At first glace, the upbeat children's book "A Birthday Cake For George Washington" seemed an unlikely target for complaints of racial insensitivity.
Authored by an accomplished food writer who has highlighted the cuisines of Trinidad and Tobago, illustrated by an award-winning artist who has brought civil rights topics to life, and overseen by a Coretta Scott King prize-winning editor, it was beautifully produced and richly illustrated. When it was sent out to reviewers in November, Scholastic Executive Editor Andrea Davis Pinkney praised it for its sensitive, nuanced depiction of one of the first celebrity chefs in America, a slave named Hercules who was owned by George Washington.
But on Sunday Scholastic pulled the book, bowing to a growing chorus of reviewers — both professional and amateur — who found its sunny depiction of slavery unrealistic and offensive.
"Scholastic is announcing today that we are stopping the distribution of the book entitled 'A Birthday Cake for George Washington,' by Ramin Ganeshram and illustrated by Vanessa Brantley-Newton, and will accept all returns," said a statement on the company's website.
"While we have great respect for the integrity and scholarship of the author, illustrator, and editor, we believe that, without more historical background on the evils of slavery than this book for younger children can provide, the book may give a false impression of the reality of the lives of slaves and therefore should be withdrawn."
The book, which depicts Hercules — arguably the first celebrity chef in America — making a cake with help from his smiling, handsomely attired family, includes a lot of information about the honors and privileges that come with being prized property, but very little about the drawbacks.
"All over the streets of Philadelphia, folks are talking about celebrating President Washington's birthday," our narrator, Hercules' young daughter, Delia, tells us. "In the kitchen, my papa, Hercules, is baking an amazing cake. But there is one problem: We are out of sugar."
The drama revolves around Hercules' alternative plan for sweetening the cake, and we learn that Hercules' ingenuity is a great comfort to Mrs. Washington, and that "Next to the president's personal servant, Billy Lee, Papa is the slave President and Mrs. Washington trust the most."
Hercules also gets a fancy coat, a top hat and a gold watch out of the deal. And the president gives him tickets to the theater and the circus. It's only when we read the lengthy author's note that we learn Hercules longed for his freedom and eventually escaped the Washingtons' Mount Vernon estate.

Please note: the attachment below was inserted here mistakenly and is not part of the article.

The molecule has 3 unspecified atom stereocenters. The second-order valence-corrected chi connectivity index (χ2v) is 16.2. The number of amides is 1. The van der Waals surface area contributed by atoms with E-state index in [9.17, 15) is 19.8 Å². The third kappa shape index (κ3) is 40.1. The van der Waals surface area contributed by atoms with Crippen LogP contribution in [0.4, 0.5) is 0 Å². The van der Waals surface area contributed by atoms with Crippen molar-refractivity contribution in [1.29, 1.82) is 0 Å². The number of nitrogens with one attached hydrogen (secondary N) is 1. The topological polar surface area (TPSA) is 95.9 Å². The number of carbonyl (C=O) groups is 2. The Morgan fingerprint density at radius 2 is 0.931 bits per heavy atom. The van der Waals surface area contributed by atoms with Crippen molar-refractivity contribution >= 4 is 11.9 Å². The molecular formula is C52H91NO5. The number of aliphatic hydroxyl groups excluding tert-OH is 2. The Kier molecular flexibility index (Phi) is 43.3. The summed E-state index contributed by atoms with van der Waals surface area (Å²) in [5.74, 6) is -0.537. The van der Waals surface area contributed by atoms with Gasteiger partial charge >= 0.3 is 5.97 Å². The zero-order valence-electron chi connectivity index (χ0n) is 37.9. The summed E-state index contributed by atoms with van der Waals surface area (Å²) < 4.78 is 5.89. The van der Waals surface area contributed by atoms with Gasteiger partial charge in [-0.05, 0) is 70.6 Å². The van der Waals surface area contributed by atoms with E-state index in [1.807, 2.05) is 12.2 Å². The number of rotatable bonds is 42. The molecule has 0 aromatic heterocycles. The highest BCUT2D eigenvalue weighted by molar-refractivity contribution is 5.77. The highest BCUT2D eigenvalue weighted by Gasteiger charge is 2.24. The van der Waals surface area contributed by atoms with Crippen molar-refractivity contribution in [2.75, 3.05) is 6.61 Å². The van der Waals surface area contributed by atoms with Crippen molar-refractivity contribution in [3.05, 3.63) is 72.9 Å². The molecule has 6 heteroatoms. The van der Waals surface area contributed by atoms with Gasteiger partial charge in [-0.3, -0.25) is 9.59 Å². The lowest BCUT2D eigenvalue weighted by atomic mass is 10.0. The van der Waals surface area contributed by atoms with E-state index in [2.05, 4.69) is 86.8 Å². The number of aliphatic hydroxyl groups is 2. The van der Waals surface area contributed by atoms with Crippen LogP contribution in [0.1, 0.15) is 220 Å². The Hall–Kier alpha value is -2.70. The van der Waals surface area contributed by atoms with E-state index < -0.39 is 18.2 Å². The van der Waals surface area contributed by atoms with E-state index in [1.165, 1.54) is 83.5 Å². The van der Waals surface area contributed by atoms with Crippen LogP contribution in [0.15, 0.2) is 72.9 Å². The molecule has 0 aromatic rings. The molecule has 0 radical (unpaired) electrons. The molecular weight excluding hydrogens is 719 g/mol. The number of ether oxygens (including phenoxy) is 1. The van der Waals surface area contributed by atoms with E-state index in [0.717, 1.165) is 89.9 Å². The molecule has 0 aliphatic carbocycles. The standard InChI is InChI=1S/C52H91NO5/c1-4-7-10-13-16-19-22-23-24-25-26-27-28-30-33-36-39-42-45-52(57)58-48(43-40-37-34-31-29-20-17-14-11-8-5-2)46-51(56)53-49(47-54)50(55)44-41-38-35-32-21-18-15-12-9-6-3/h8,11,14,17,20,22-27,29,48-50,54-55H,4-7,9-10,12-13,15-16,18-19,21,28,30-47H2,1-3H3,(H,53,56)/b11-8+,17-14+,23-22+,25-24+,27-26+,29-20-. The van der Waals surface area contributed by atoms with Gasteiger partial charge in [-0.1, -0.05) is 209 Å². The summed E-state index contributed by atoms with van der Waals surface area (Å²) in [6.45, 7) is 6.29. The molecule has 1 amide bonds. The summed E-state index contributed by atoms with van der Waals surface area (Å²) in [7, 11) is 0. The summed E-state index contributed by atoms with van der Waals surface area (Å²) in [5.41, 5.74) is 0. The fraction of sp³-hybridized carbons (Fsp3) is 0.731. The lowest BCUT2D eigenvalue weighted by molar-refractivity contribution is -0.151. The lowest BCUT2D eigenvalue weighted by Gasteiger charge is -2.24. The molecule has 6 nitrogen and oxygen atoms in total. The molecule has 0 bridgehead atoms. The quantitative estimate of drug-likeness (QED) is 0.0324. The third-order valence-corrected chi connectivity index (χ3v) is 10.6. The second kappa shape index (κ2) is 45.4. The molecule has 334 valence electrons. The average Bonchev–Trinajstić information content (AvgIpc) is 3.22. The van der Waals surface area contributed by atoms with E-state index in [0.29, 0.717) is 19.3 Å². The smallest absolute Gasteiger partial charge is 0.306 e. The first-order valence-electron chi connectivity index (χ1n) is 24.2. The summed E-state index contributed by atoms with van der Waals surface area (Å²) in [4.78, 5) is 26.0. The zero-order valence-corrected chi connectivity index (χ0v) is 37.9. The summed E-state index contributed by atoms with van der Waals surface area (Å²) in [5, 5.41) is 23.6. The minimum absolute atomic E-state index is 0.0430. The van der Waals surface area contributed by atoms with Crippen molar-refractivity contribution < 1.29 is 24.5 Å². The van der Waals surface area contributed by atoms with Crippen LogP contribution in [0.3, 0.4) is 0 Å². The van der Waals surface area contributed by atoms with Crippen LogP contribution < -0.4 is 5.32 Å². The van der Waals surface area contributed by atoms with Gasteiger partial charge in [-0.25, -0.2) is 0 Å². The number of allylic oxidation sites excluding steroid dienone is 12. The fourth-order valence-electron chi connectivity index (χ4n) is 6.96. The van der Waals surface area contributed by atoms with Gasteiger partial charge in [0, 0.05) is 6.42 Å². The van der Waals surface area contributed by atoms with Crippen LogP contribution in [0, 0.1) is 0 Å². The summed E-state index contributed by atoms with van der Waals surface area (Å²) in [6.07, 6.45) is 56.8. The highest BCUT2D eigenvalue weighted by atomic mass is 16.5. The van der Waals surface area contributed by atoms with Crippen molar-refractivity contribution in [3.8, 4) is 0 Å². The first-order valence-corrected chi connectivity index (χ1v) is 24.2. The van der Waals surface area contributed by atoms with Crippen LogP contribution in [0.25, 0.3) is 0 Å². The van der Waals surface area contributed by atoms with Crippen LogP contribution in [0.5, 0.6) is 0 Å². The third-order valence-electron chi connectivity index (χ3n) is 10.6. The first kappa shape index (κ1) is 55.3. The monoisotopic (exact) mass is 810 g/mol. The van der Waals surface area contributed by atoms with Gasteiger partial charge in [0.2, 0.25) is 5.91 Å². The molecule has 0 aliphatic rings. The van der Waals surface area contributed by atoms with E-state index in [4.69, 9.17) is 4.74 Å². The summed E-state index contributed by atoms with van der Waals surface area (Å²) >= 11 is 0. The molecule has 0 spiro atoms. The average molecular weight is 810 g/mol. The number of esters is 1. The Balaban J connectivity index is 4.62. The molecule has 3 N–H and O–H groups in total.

The trade publication School Library Journal called the book "highly problematic" and recommended against its purchase. Kirkus Reviews found it "an incomplete, even dishonest treatment of slavery."
The book, recently listed as Amazon's No. 1 bestseller in the category children's African-American story books, had more than 160 one-star views, more than 30 five-star reviews and nothing in between.
The top negative review was titled, "It's like Anne & Otto Frank Baking Cookies for Adolf Hitler on Christmas."
In a Scholastic blog post from last week, Ganeshram wrote that the story was based on historical research and meant to honor the slaves' skill and resourcefulness.
"How could they smile? How could they be anything but unrelentingly miserable?" Ganeshram wrote. "How could they be proud to bake a cake for George Washington? The answers to those questions are complex because human nature is complex. Bizarrely and yes, disturbingly, there were some enslaved people who had a better quality of life than others and 'close' relationships with those who enslaved them. But they were smart enough to use those 'advantages' to improve their lives."
The collaborators on "A Birthday Cake" come from a variety of backgrounds, the Associated Press reports. Ganeshram is an award-winning journalist and author born to a Trinidadian father and Iranian mother and has a long history of food writing. Her previous works include the novel "Stir It Up" and the nonfiction "FutureChefs."
Brantley-Newton, who has described herself as coming from a "blended background — African-American, Asian, European, and Jewish," has illustrated the children's series "Ruby and the Booker Boys," among other books. The editor was Andrea Davis Pinkney, also an author who in 2013 won a Coretta Scott King prize for African-American children's literature.
Last year the critically lauded children's book "A Fine Dessert," written by Emily Jenkins and illustrated by Sophie Blackall, encountered criticism for its cheerful depiction of a 19th century slave mother and daughter as they prepared a blackberry recipe. Jenkins apologized, saying that her book, which she "intended to be inclusive and truthful and hopeful, is racially insensitive." ("A Fine Dessert," released by the Random House imprint Schwartz & Wade, remains in print).
In withdrawing "A Birthday Cake for George Washington," Scholastic said, "We do not believe this title meets the standards of appropriate presentation of information to younger children, despite the positive intentions and beliefs of the author, editor, and illustrator."
The Associated Press contributed to this report.